"done" is, at best, Fine & Greene.
-Prof. Ingo Seidler
Dept. of German

0.I

AT HILL AUDITORIUM-
Orgvanist Draws
'Appreciative Audience'
JNTERNATIONAILY-FAMOUS organ virtuoso Alexander Schreiner,
on campus for the past few days, climaxed his visit last night with
a recital in Hill Aud. The size of his audience revealed that local
organ recitals are gradually becoming more popular and appreciated.
Schreiner surprised many be his sure technique and choice of
clear colors, not always present in performers of his generation.
'The p'ogram began with the Toccata, Adagio and Fugue in C
rmajor. After the pedal cadenza, which contained a few minor in-
accuracies, Schreiner continued with a choice of stops in which one
manual tended to over-dominate the other.
It is apparent that Schreiner is used to more resonant acoustics,
since the articulation in the Adagio seemed choppy on the Hill Aud.
instrument. The fugue was brilliant' and exciting. Listeners expecting
an historically accurate performance, ,'however, were unhappy by
the use of swell shutters and the crescendo pedal, devices which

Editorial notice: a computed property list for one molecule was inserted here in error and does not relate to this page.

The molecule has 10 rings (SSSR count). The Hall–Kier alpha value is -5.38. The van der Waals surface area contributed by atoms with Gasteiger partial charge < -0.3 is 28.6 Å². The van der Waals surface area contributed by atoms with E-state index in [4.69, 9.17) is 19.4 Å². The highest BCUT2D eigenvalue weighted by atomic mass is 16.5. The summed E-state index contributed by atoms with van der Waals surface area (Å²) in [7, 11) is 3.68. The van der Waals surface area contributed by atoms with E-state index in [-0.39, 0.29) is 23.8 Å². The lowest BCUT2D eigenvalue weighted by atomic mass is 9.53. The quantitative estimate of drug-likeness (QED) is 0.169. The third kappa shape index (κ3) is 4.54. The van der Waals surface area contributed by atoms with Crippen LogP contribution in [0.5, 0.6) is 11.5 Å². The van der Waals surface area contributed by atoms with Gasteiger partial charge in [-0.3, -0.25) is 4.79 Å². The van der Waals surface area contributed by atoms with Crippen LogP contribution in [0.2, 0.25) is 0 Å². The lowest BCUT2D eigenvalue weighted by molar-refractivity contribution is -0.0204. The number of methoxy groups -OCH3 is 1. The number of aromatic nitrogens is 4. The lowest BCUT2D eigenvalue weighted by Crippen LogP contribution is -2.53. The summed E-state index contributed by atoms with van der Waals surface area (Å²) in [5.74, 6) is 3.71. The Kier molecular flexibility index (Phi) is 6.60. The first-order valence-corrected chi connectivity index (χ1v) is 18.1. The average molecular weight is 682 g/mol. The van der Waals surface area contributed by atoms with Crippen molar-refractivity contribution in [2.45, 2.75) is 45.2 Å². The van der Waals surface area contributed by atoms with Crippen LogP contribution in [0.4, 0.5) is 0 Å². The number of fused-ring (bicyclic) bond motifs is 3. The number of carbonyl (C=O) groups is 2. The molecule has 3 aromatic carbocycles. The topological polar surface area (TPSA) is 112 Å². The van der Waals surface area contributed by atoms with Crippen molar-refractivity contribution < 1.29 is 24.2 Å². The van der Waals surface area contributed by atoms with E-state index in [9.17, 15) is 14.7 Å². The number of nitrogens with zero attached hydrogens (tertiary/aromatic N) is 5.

Bach did not have in the organs he played.
* * * ,*
MENDELSSOHN'S ORGAN SONATAS have not been played
as often recently as they have in the past, possibly because they
are in the tradition of the piano sonata of his day, rather than in
a polyphonic style more suited to the organ. Schreiner has said that
Mendelssohn, whose pedal technique was lacking, wrote for the
organ in such a manner that the left hand was always free to
take over difficult pedal passages.
The impressive performance of the Sonata in F minor, however,
showed that the organ sonatas tends, to be under-rated.
Schreiner was perhaps best in his playing of four fantasy pieces
by Louis Vierne. The first two were, quiet and impressionistic, and the
performer employed some of the infinite variety of colors which
are inherent in the organ. The third, "Water Nymphs," had running
namcca.rp +hrenifhn+ which were remarkably' ell-ex..cuted.rThe "Card-.

-I

PHILIP SHERMAN
City Editor

HARVEY MOLOTCH
Editorial Director

SUSAN FARRELL ....... ........ Personnel Director
FAITH WEINSTEIN ............... Magazine Editor
MICHAEL BURNS .................... Sports Editor
PAT GOLDEN ................ Associate City Editor
RICHARD OSTLING ...... Associate Editorial Director
DAVID ANDREWS..........Associat EdSports Editor
CLIFF MARKS ..............Associate Sports Editor
Business Staff
CHARLES JUDGE, Business Manager